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article imageOp-Ed: Saudi's market share challenged by U.S. shale producers

By Ken Hanly     Dec 1, 2014 in Business
Vienna - The last two days of this week after OPEC decided not to cut current production levels, oil prices plunged by 10 percent just within the span of the last two days of the week.
The drop in price is threatening the viability of some US producers as the cost of production falls below the selling price: At $66 per barrel North American producers have real problems on their hands. While Eagle Ford is still profitable, both Bakken and Permian Basin are in now the red.
Scotiabank estimates that break-even costs in the North Dakota Bakken is roughly 69 dollars per barrel and in the Permian Basin in Texas not much less at $68 dollars a barrel. Some companies may find themselves having trouble financing operations and no doubt there will be other better off companies looking to take them over at fire sale prices.
The Saudis are aiming to reduce US production so as to prevent a drop in their market share:
If prices persist at current levels for months to come, the Saudis will achieve their objective of dealing a blow to North American oil production. Current expectations of the US outpacing Saudi Arabia as the number one oil producer... will be shelved for some time. And the only thing the US government could do at this point to support the domestic oil industry is to begin increasing the Strategic Petroleum Reserve. Of course such a measure would be temporary and if global demand does not improve, prices will begin falling again.
Other countries than the US will also be negatively effected by the low oil prices including Venezuela (which attempted to get OPEC to reduce production), Libya, Iran and Russia. Leonid Fedun, vice president and board member of OAO Lukoil noted that at present prices some US shale oil producers will become victims of their own success. Fedun has made more than $4 billion in the oil business. He claims: “In 2016, when OPEC completes this objective of cleaning up the American marginal market, the oil price will start growing again,. The shale boom is on a par with the dot-com boom. The strong players will remain, the weak ones will vanish.”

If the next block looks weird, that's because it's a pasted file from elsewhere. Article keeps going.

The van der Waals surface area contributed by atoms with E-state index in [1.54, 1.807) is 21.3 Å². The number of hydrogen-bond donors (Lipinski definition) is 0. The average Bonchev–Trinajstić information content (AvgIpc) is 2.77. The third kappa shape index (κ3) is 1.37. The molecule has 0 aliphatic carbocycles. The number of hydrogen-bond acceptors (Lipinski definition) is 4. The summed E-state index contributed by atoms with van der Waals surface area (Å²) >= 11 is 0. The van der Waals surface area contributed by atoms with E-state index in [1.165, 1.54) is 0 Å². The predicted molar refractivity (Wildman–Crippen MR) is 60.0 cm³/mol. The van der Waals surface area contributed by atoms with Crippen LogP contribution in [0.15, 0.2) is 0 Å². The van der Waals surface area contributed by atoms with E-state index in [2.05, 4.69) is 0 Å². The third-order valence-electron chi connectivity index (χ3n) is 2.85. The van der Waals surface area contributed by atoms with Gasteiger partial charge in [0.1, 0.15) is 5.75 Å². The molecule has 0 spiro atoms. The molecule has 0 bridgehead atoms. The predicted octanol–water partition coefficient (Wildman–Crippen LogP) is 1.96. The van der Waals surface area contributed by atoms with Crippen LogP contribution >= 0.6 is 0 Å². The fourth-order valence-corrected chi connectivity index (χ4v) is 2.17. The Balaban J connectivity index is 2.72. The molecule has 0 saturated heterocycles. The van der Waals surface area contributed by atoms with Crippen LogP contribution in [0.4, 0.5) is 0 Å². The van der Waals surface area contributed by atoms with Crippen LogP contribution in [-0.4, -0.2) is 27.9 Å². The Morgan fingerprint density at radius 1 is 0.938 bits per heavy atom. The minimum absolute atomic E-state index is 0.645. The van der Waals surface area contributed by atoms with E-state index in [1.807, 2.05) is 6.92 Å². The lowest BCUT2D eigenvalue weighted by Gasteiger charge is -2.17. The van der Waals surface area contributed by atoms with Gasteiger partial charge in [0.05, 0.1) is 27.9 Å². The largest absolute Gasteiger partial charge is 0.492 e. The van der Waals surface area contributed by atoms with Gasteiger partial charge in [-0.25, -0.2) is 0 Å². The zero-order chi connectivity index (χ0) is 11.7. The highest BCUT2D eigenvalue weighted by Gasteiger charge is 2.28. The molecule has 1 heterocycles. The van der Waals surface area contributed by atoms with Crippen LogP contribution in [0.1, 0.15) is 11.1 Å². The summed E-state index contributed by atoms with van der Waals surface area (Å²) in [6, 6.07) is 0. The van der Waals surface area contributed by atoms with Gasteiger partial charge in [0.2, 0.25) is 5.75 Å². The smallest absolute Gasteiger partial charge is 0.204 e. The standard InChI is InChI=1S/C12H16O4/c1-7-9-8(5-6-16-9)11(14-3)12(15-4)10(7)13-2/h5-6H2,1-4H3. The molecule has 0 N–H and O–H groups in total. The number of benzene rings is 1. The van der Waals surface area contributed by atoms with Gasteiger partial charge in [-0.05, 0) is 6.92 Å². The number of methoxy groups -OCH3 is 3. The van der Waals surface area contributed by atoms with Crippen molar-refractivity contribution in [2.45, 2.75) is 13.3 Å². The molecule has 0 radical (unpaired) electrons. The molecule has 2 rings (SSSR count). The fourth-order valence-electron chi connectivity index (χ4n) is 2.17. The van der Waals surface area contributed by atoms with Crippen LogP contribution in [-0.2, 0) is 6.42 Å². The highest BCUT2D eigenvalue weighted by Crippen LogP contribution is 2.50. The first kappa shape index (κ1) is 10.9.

Fedun also claimed that Russia was less impacted by the drop in price because of lower production costs and the fall in the rouble. However, Russia, the largest producer in 2013 after Saudi Arabia expects to produce somewhat less oil next year with producers deciding to reign in investment because of lower prices. However, Fedun maintains that the main target of Saudi policy is US production.
OPEC decided last Thursday to retain production at 30 million barrels a day in spite of the glut of oil on the market. US crude futures on Friday reached a low of $67.75 the lowest level in over four years in May of 2010. Neil Beveridge, senior analyst at Sanford Bernstein said that at this price there is a risk of bankruptcy for US shale players.
For airlines, and transport companies, the drop in fuel prices will mean an increase in profit. For those who simply use their cars to drive to work or for pleasure, it will mean more money to be spent for other purposes. However, to oil companies with high production expenses the situation could be disastrous. The big lower cost producers however will be looking at buying opportunities a decrease in production and rising prices again over time. The appended video provides other reasons why Saudi Arabia wants to keep the oil price low. It wants to keep the costs of oil low for its best customers so as to keep their economies growing.
The Saudi plan may not work as US shale production may continue to climb after production is consolidated in larger corporations. The Saudis too need income from oil to fund social programs that help stave off protests against their authoritarian regime. They may find that they cannot keep producing at these lower price levels without trimming their own expenditures.
This opinion article was written by an independent writer. The opinions and views expressed herein are those of the author and are not necessarily intended to reflect those of
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